Race Religion Research Scholars Statement in Solidarity with Palestinians and Student Encampment for Palestine

Race Religion Research Scholars Statement in Solidarity with Palestinians and Student Encampments for Palestine

As scholars researching structural exclusion related to race and religion in Europe, we are fully cognizant of the deep entanglement of religion and racism which is also manifest in the slow genocide of Palestinians and impossible to ignore in the current escalated genocide on Gaza. As Hannah Arendt warned us in 1951, the roots and responsibility for the Nakba, the killing, dispossession and violent expulsion of the remaining Palestinians in 1948 and the destruction of their culture and their places of living, originate from European racism and colonization:   

After the war it turned out that the Jewish question, which was considered the only insoluble one, was indeed solved - namely, by means of a colonized and then conquered territory - but this solved neither the problem of the minorities nor the stateless. On the contrary, like virtually all other events of our century, the solution of the Jewish question merely produced a new category of refugees, the Arabs, thereby increasing the number of the stateless and rightless by another 700,000 to 800,000 people [Origins of Totalitarianism, 290]

The genocide today began with the Nakba in 1948. The Nakba happened because of the genocide of Jews and Roma and Sinti, among others, here in Europe. Antisemitism in Europe did not end after the Shoah. The solution to ‘the final’ solution was the creation of the State of Israel. Europe solved its “Jewish problem” via settler colonialism in Palestine which began in the late 19th century and was accelerated with the Nakba. It is for this reason that all those living in Europe are implicated subjects. Military violence, scholasticide, genocide, dehumanization and the funding networks supporting settler colonial violence are inherently social justice issues; they should be core concerns in our universities, where we have a responsibility to contribute to ending injustices. To date, Israel has bombed and destroyed all universities in Gaza, killing hundreds of deans and faculty, and depriving almost 90,000 students of their rights to an education.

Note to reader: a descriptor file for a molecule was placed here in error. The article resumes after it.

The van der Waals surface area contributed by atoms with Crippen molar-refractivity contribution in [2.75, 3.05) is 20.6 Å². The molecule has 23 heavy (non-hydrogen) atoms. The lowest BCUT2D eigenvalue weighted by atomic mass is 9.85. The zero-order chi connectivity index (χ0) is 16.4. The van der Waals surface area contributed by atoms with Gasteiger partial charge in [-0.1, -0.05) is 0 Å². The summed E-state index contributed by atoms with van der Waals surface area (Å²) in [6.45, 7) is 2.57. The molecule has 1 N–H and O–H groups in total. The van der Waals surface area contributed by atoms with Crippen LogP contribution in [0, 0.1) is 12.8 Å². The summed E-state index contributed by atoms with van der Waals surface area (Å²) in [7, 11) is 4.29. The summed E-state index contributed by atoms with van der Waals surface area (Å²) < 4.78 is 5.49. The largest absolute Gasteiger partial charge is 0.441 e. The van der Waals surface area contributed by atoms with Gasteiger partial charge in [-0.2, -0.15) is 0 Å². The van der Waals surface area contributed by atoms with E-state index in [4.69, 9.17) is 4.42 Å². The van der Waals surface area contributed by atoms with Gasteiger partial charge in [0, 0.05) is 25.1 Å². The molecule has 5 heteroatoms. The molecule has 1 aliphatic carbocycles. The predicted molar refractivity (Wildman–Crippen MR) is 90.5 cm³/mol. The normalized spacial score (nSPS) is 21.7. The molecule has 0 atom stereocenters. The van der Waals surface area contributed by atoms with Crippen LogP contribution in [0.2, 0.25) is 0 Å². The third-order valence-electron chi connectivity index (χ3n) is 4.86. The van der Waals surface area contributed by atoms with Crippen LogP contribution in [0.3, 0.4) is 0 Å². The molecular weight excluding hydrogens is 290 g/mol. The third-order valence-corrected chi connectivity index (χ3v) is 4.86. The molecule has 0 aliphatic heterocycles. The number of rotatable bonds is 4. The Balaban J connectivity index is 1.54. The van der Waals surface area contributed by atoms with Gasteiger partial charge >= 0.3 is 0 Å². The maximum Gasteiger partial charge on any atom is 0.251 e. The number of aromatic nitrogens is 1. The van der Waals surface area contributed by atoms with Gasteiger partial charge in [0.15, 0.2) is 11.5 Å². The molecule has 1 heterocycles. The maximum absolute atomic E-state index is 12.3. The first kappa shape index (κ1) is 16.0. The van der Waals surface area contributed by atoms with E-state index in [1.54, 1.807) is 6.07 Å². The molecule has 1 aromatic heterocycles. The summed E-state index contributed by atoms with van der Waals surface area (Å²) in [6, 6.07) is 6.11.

With this statement, we wish to express our deep respect for students’ refusal to be silent or complicit in the systematic destruction and total annihilation of education in Palestine, and to stand in solidarity with their peers across the nation and the world. We support the rights and moral commitment of students to protest Israeli-state violence against civilians in Gaza and the West Bank, which includes the occupation and dispossession of land, as well as the debilitation, arrest, and genocide of Palestinian people, including but not limited to Palestinian academics and students. We affirm the free speech and academic freedom, right to protest, and assembly rights of all students, faculty, staff, and community members participating in the encampments across the Netherlands, in solidarity with campuses worldwide. We understand the current student encampment for Palestine within a longer global legacy of global student activism against colonialism, segregation, apartheid, and wars, and against colonial dispossession and genocide on unceded Indigenous lands. 

We support the encampment as well as the student calls to publicly condemn the genocide in Gaza and their call for all universities to divest from and boycott organisations complicit in Palestinian human rights abuses. The students’ demands are clear, focused, and consistent: they call for an end to the support for the Israeli settler-colonial project and divestment from corporations fueling Israel’s military activities. The demands of the students are:

We ask all our colleagues at universities in the Netherlands and globally to join student protestors of the encampment for Palestine in standing for the causes of justice and equality worldwide. We call on the university administrations to protect student rights to protest and peaceful assembly, and to accept the students’ demands in joining the movement for boycott, divestment, and sanctions as a growing number of institutions of higher learning have done in the Netherlands and across the world.